Our ‘two’ Bills of Rights

The Washington Times Daily - - CELEBRATING FREEDOM - By Dr. Robert Lowry Clin­ton Robert Lowry Clin­ton, Ph.D., is pro­fes­sor emer­i­tus at South­ern Illi­nois Univer­sity and ad­junct pro­fes­sor of po­lit­i­cal sci­ence at the Univer­sity of Mis­souri-St. Louis. He is the au­thor of “Mar­bury v. Madi­son and Ju­di­cial Re­view”

The first 10 Amend­ments to the United States Con­sti­tu­tion, widely known as the Amer­i­can Bill of Rights, were adopted in 1791 un­der pres­sure from the An­tifed­er­al­ist op­po­nents of the Con­sti­tu­tion. In its echo of the Dec­la­ra­tion’s time­less prin­ci­ple of in­alien­able rights, it is cer­tainly a doc­u­ment worthy of ven­er­a­tion; yet ap­pro­pri­ate ven­er­a­tion re­quires re­flec­tion in the light of his­tory and a clear view of ex­actly what is be­ing ven­er­ated.

When it comes to the Bill of Rights, a co­nun­drum be­comes im­me­di­ately ev­i­dent, for it is plain that the Bill of Rights in ef­fect to­day is not ex­actly the Bill of Rights handed down to us by the Founders, ei­ther in its le­gal ap­pli­ca­tion or its philo­soph­i­cal foun­da­tion. If we are re­ally cel­e­brat­ing its 225th an­niver­sary, then we should be cel­e­brat­ing the doc­u­ment that was handed down to us 225 years ago, and this means that we will be cel­e­brat­ing some­thing which is in some re­spects a dead let­ter. Let us see what this means.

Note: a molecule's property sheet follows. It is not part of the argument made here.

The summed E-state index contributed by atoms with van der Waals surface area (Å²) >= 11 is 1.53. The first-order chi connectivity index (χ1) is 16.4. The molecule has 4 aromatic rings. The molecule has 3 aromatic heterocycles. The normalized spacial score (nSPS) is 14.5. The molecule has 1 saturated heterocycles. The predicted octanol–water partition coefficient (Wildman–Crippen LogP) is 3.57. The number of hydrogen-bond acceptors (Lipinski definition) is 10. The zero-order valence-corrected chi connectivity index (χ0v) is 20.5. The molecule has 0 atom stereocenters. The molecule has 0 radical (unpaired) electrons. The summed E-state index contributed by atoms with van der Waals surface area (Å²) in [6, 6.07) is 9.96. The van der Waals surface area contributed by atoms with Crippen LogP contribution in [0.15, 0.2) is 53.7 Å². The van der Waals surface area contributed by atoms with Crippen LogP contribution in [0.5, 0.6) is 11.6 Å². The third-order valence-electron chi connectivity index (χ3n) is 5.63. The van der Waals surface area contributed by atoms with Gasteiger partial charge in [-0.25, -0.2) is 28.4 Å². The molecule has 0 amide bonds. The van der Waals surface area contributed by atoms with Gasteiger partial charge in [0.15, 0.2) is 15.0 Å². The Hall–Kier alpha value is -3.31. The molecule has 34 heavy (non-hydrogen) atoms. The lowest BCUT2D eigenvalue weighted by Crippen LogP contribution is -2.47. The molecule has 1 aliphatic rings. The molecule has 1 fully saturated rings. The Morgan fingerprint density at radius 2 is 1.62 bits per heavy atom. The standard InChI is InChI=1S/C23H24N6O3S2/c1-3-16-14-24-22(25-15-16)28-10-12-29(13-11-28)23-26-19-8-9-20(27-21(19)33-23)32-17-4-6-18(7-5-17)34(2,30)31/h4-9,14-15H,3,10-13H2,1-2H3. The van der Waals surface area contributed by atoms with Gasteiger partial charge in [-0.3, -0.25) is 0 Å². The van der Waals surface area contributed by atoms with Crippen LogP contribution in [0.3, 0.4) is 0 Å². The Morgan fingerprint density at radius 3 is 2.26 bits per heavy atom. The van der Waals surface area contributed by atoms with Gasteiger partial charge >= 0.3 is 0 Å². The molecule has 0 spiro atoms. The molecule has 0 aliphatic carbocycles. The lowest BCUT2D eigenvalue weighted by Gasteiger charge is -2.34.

First, when we cel­e­brate the Founders’ Bill of Rights, we cel­e­brate a doc­u­ment de­signed chiefly to pro­tect states and their cit­i­zens from fed­eral ag­gran­dize­ment. The fi­nal ar­ti­cle in the Bill of Rights is the 10th Amend­ment, which re­serves any power not granted to the na­tional gov­ern­ment (or de­nied to the states) to the states or their cit­i­zens. As the 10th Amend­ment sug­gests, the orig­i­nal Bill of Rights was de­signed to limit only the na­tional gov­ern­ment, thus leav­ing space for states to ex­er­cise au­ton­omy in their mode of rec­og­niz­ing the rights of their own cit­i­zens.

This was the com­mon un­der­stand­ing for more than 150 years of the na­tion’s ex­is­tence.